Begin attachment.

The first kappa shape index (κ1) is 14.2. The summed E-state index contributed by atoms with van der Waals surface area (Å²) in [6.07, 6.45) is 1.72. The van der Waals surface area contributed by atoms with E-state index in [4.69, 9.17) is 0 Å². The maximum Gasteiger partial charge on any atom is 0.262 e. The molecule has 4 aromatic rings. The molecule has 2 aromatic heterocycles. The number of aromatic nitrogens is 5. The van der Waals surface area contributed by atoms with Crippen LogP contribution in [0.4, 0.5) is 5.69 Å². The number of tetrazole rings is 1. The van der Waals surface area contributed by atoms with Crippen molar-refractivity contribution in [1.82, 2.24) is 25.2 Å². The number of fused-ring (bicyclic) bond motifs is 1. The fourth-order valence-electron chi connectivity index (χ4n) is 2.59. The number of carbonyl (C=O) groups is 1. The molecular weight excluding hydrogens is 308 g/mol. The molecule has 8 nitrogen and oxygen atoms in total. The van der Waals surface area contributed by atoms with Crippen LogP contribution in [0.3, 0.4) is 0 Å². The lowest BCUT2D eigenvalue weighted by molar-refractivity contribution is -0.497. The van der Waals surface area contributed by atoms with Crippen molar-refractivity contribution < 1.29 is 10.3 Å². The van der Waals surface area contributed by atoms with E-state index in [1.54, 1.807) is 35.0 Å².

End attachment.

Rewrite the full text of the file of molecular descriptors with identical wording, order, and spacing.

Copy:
The first kappa shape index (κ1) is 14.2. The summed E-state index contributed by atoms with van der Waals surface area (Å²) in [6.07, 6.45) is 1.72. The van der Waals surface area contributed by atoms with E-state index in [4.69, 9.17) is 0 Å². The maximum Gasteiger partial charge on any atom is 0.262 e. The molecule has 4 aromatic rings. The molecule has 2 aromatic heterocycles. The number of aromatic nitrogens is 5. The van der Waals surface area contributed by atoms with Crippen LogP contribution in [0.4, 0.5) is 5.69 Å². The number of tetrazole rings is 1. The van der Waals surface area contributed by atoms with Crippen molar-refractivity contribution in [1.82, 2.24) is 25.2 Å². The number of fused-ring (bicyclic) bond motifs is 1. The fourth-order valence-electron chi connectivity index (χ4n) is 2.59. The number of carbonyl (C=O) groups is 1. The molecular weight excluding hydrogens is 308 g/mol. The molecule has 8 nitrogen and oxygen atoms in total. The van der Waals surface area contributed by atoms with Crippen LogP contribution in [0.3, 0.4) is 0 Å². The lowest BCUT2D eigenvalue weighted by molar-refractivity contribution is -0.497. The van der Waals surface area contributed by atoms with Crippen molar-refractivity contribution < 1.29 is 10.3 Å². The van der Waals surface area contributed by atoms with E-state index in [1.54, 1.807) is 35.0 Å².